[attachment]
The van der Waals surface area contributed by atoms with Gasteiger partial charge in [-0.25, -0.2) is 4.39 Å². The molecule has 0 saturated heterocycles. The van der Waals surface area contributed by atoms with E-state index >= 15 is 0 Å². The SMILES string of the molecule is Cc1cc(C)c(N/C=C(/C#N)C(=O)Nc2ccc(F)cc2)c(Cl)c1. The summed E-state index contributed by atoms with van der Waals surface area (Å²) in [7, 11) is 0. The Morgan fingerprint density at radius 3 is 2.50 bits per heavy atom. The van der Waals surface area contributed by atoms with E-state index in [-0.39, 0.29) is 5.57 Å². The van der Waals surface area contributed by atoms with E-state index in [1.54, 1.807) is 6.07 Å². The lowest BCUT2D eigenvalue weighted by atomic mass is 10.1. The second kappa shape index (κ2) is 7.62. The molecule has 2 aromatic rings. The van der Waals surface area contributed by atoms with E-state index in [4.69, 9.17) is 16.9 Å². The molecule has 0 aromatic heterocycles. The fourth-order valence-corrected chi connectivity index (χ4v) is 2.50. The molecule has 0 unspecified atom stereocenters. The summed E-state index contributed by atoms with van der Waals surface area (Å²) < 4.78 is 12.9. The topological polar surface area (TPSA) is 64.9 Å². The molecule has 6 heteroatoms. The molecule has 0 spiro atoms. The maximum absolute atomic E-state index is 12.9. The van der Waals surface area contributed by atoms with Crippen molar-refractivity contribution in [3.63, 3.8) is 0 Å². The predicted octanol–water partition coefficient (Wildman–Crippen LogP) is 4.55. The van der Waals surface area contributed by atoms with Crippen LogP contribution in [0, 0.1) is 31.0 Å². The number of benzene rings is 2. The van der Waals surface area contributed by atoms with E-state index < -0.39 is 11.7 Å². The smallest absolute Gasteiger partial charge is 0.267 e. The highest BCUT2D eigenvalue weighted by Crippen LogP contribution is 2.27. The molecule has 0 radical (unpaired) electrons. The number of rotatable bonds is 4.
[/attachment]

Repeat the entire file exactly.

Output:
The van der Waals surface area contributed by atoms with Gasteiger partial charge in [-0.25, -0.2) is 4.39 Å². The molecule has 0 saturated heterocycles. The van der Waals surface area contributed by atoms with E-state index >= 15 is 0 Å². The SMILES string of the molecule is Cc1cc(C)c(N/C=C(/C#N)C(=O)Nc2ccc(F)cc2)c(Cl)c1. The summed E-state index contributed by atoms with van der Waals surface area (Å²) in [7, 11) is 0. The Morgan fingerprint density at radius 3 is 2.50 bits per heavy atom. The van der Waals surface area contributed by atoms with E-state index in [-0.39, 0.29) is 5.57 Å². The van der Waals surface area contributed by atoms with E-state index in [1.54, 1.807) is 6.07 Å². The lowest BCUT2D eigenvalue weighted by atomic mass is 10.1. The second kappa shape index (κ2) is 7.62. The molecule has 2 aromatic rings. The van der Waals surface area contributed by atoms with E-state index in [4.69, 9.17) is 16.9 Å². The molecule has 0 aromatic heterocycles. The fourth-order valence-corrected chi connectivity index (χ4v) is 2.50. The molecule has 0 unspecified atom stereocenters. The summed E-state index contributed by atoms with van der Waals surface area (Å²) < 4.78 is 12.9. The topological polar surface area (TPSA) is 64.9 Å². The molecule has 6 heteroatoms. The molecule has 0 spiro atoms. The maximum absolute atomic E-state index is 12.9. The van der Waals surface area contributed by atoms with Crippen molar-refractivity contribution in [3.63, 3.8) is 0 Å². The predicted octanol–water partition coefficient (Wildman–Crippen LogP) is 4.55. The van der Waals surface area contributed by atoms with Crippen LogP contribution in [0, 0.1) is 31.0 Å². The number of benzene rings is 2. The van der Waals surface area contributed by atoms with E-state index < -0.39 is 11.7 Å². The smallest absolute Gasteiger partial charge is 0.267 e. The highest BCUT2D eigenvalue weighted by Crippen LogP contribution is 2.27. The molecule has 0 radical (unpaired) electrons. The number of rotatable bonds is 4.